While I have already written about the natural wonder that is Milford Sound, the journey to it was nearly as magical. With many places to stop, the Fiordland National Park is the perfect place to spend a day exploring the bush. There is a chunky list of things to do en route to the Sound, but alas, we only had time to do a few. The ones we chose at random were The Mirror Lake, another one I can’t remember, and Lake Marian.

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From Te Anau, it is a 120km drive up to Piopiotahi, and the views on the road are quite spectacular. The change in environment as you make your way are noteworthy. You come from open town, through forest and bush, through towering mountain ranges and to the still lakes of the Sound. This route can be fairly treacherous though, and there are a number of reasons why. The snow, ice and possibility of rock slides can cause issues, but I think the biggest issues come from the pesky Kia’s. These large mountain birds are known by many to be extremely peevish. The first one we saw we got out of our cars and had pictures next to. We will never make this mistake again. This crafty little bugger was acting as a decoy while its friends tried to pinch our belongings from the top of our car. I imagined it with the Italian Job or Mission Impossible music going on in the background while they made there great heist. “I only told you to peck the bloody doors off!”, he squawked.

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Our first stop was at the Mirror Lakes. While you can see a mirroring effect on the Sound itself, it wasn’t quite as motionless as this one. It is relatively small, but the gargantuan mountain overhead shown in the lake is a sight to behold. One does wish that the lake was larger to gather a greater image of the mountain, but it is still very cool.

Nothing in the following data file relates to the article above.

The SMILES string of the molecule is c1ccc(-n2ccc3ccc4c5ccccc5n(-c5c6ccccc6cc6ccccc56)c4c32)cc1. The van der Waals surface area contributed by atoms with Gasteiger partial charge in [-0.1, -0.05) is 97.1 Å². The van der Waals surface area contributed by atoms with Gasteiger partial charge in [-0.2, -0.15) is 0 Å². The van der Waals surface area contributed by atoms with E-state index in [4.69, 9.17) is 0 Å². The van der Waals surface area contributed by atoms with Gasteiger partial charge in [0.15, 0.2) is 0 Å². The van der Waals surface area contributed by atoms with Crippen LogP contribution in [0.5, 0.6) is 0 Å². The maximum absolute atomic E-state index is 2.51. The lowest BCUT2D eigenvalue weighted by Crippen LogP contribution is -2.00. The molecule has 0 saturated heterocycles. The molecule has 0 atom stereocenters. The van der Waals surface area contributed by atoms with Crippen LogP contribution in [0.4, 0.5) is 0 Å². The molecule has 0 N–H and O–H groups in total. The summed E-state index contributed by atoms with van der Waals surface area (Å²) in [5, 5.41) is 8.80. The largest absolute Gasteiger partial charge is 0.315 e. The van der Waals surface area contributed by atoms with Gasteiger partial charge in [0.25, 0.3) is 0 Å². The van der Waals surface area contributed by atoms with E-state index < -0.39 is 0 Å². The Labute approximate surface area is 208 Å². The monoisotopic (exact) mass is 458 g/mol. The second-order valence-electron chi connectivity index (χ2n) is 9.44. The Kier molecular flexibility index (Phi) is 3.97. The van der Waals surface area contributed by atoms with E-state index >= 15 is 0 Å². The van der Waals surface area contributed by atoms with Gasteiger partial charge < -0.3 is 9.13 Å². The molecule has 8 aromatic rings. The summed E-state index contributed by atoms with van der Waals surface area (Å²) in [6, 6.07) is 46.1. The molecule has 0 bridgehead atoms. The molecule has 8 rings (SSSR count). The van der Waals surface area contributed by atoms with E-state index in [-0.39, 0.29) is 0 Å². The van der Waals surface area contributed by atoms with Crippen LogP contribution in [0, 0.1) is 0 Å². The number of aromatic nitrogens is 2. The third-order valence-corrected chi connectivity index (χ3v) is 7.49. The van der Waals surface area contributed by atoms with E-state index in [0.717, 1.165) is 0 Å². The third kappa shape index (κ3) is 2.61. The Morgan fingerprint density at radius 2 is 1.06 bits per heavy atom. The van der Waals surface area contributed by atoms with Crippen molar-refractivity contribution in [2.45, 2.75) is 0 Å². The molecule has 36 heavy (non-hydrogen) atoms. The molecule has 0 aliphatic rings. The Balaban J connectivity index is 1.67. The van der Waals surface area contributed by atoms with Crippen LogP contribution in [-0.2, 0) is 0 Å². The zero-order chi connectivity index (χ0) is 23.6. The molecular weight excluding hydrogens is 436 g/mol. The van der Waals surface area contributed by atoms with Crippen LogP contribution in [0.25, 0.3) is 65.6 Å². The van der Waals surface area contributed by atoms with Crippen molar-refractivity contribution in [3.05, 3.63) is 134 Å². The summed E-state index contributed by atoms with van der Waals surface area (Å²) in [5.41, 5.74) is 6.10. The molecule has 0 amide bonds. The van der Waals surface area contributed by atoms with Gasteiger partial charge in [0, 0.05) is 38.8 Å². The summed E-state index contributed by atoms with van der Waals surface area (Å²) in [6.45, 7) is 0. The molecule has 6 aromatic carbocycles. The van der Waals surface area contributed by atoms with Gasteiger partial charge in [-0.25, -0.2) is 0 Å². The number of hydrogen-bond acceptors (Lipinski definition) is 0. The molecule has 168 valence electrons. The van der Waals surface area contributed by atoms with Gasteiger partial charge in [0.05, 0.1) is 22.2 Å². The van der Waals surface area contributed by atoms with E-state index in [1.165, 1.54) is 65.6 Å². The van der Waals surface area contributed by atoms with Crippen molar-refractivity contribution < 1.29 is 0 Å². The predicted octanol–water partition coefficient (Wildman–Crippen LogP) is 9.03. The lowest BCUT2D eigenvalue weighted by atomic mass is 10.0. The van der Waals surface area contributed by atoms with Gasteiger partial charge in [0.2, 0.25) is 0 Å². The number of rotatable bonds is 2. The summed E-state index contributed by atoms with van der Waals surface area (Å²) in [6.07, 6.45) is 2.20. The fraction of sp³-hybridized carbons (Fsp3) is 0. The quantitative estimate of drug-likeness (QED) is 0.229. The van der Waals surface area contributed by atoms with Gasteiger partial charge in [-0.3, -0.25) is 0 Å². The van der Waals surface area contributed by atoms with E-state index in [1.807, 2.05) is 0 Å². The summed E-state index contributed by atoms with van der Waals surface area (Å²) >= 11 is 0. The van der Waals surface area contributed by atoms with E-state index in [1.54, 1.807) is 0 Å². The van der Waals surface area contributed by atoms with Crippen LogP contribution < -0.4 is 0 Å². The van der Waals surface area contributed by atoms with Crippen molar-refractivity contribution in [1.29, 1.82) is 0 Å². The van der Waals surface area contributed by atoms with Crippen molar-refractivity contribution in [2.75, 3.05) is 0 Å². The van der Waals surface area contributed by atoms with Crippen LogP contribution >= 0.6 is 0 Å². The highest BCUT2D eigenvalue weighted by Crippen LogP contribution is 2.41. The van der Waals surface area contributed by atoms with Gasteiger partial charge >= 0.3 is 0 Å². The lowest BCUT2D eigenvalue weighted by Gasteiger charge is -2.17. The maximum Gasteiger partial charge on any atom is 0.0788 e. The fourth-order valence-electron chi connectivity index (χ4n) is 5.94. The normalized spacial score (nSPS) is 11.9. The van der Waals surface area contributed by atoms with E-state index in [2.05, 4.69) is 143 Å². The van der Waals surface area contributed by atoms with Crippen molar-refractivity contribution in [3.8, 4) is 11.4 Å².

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Next, we stopped at a trail described as a beautiful waterfall. The problem I have here is that I cannot remember what it was called. I have tried and tried to think, but to no avail. It is definitely one of the points between the Mirror Lakes and Lake Marion (but this doesn’t really help because there are quite a lot in the middle of them.) While I cannot remember where it was, I certainly remember that it was indeed beautiful. It offered a picturesque creek and a stunning waterfall. As the water came down it looked like silk on the back of the smooth dark rock. Mixed with the hearty greenery of the bush, it is worth checking out. (Even if this does mean you have to have a guess where it is)

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Our final stop on the journey was Lake Marion. On this occasion I have saved the best for last. What a treat to stumble upon, and we didn’t even walk the whole trail! You first cross a swinging bridge over a creek, and then it is a steady ascent up and then back down to the lake. We were strapped for time, so we only got the chance to walk for around 40 minutes. On the incline, you walk along the running stream and pass waterfall, after waterfall, after waterfall. Each more stunning than the last. There is something very soothing about the noise of falling water as you stroll through the bush. We had to shoot back to the car as we were going to the glow worm caves later that afternoon, but how I long to see the end of that track. It was wonderful.

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All in all the journey to Milford Sound was nearly as delightful as the place itself. While it is great to be ferried around on a boat and leisurely gaze upon the mountains in the Sound, it is another thing to strap on your boots and explore yourself. I think the trip highlighted for me that I am the type of person that enjoys the latter much more. We will be traveling back here soon to visit the other possibilities on the journey to the Sound, and I can’t wait to tell you all about it. (I may even find the name of the forgotten waterfall)